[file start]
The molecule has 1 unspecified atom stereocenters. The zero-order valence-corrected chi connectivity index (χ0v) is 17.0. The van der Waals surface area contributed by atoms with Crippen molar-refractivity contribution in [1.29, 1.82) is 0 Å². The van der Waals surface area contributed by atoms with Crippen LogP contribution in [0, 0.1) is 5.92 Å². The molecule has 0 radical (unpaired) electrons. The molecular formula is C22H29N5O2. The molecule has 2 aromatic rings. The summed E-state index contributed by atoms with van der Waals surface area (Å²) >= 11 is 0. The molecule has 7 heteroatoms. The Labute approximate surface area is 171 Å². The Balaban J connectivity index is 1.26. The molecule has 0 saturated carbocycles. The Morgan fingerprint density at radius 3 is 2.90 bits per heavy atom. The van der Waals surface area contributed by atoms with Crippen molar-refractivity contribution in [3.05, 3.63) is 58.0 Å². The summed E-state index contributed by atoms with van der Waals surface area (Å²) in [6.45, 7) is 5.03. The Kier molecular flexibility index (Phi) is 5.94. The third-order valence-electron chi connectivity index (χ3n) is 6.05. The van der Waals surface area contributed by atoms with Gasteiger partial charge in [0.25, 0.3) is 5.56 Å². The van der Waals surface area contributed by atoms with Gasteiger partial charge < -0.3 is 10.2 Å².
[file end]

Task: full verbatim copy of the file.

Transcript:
The molecule has 1 unspecified atom stereocenters. The zero-order valence-corrected chi connectivity index (χ0v) is 17.0. The van der Waals surface area contributed by atoms with Crippen molar-refractivity contribution in [1.29, 1.82) is 0 Å². The van der Waals surface area contributed by atoms with Crippen LogP contribution in [0, 0.1) is 5.92 Å². The molecule has 0 radical (unpaired) electrons. The molecular formula is C22H29N5O2. The molecule has 2 aromatic rings. The summed E-state index contributed by atoms with van der Waals surface area (Å²) >= 11 is 0. The molecule has 7 heteroatoms. The Labute approximate surface area is 171 Å². The Balaban J connectivity index is 1.26. The molecule has 0 saturated carbocycles. The Morgan fingerprint density at radius 3 is 2.90 bits per heavy atom. The van der Waals surface area contributed by atoms with Crippen molar-refractivity contribution in [3.05, 3.63) is 58.0 Å². The summed E-state index contributed by atoms with van der Waals surface area (Å²) in [6.45, 7) is 5.03. The Kier molecular flexibility index (Phi) is 5.94. The third-order valence-electron chi connectivity index (χ3n) is 6.05. The van der Waals surface area contributed by atoms with Gasteiger partial charge in [0.25, 0.3) is 5.56 Å². The van der Waals surface area contributed by atoms with Gasteiger partial charge < -0.3 is 10.2 Å².